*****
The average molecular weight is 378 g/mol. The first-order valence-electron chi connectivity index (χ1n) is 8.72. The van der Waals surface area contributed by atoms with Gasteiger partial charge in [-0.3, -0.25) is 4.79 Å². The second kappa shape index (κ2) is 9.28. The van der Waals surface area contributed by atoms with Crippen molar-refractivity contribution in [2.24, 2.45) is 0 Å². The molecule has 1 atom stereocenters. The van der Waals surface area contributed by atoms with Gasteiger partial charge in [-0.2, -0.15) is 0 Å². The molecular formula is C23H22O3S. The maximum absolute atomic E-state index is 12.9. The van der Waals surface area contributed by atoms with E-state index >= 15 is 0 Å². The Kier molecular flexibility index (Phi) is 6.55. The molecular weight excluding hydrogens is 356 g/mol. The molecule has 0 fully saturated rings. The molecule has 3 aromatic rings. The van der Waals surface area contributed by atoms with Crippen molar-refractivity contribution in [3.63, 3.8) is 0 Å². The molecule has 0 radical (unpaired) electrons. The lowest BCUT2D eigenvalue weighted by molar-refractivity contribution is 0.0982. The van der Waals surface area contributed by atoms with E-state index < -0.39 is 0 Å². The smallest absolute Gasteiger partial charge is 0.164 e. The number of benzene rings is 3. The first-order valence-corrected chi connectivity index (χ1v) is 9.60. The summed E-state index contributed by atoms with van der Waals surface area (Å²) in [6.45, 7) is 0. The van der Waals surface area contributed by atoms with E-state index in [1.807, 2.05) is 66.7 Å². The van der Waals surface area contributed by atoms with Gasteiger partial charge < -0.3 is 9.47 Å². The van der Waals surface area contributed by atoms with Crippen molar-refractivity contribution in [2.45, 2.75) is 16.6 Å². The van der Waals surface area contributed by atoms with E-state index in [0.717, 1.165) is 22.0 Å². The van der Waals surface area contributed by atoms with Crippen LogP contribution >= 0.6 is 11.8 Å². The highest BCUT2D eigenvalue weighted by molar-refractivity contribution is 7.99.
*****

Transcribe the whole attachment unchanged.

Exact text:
The average molecular weight is 378 g/mol. The first-order valence-electron chi connectivity index (χ1n) is 8.72. The van der Waals surface area contributed by atoms with Gasteiger partial charge in [-0.3, -0.25) is 4.79 Å². The second kappa shape index (κ2) is 9.28. The van der Waals surface area contributed by atoms with Crippen molar-refractivity contribution in [2.24, 2.45) is 0 Å². The molecule has 1 atom stereocenters. The van der Waals surface area contributed by atoms with Gasteiger partial charge in [-0.2, -0.15) is 0 Å². The molecular formula is C23H22O3S. The maximum absolute atomic E-state index is 12.9. The van der Waals surface area contributed by atoms with E-state index >= 15 is 0 Å². The Kier molecular flexibility index (Phi) is 6.55. The molecular weight excluding hydrogens is 356 g/mol. The molecule has 0 fully saturated rings. The molecule has 3 aromatic rings. The van der Waals surface area contributed by atoms with Crippen molar-refractivity contribution in [3.63, 3.8) is 0 Å². The molecule has 0 radical (unpaired) electrons. The lowest BCUT2D eigenvalue weighted by molar-refractivity contribution is 0.0982. The van der Waals surface area contributed by atoms with E-state index < -0.39 is 0 Å². The smallest absolute Gasteiger partial charge is 0.164 e. The number of benzene rings is 3. The first-order valence-corrected chi connectivity index (χ1v) is 9.60. The summed E-state index contributed by atoms with van der Waals surface area (Å²) in [6.45, 7) is 0. The van der Waals surface area contributed by atoms with E-state index in [1.807, 2.05) is 66.7 Å². The van der Waals surface area contributed by atoms with Gasteiger partial charge < -0.3 is 9.47 Å². The van der Waals surface area contributed by atoms with Crippen molar-refractivity contribution in [2.45, 2.75) is 16.6 Å². The van der Waals surface area contributed by atoms with E-state index in [0.717, 1.165) is 22.0 Å². The van der Waals surface area contributed by atoms with Crippen LogP contribution >= 0.6 is 11.8 Å². The highest BCUT2D eigenvalue weighted by molar-refractivity contribution is 7.99.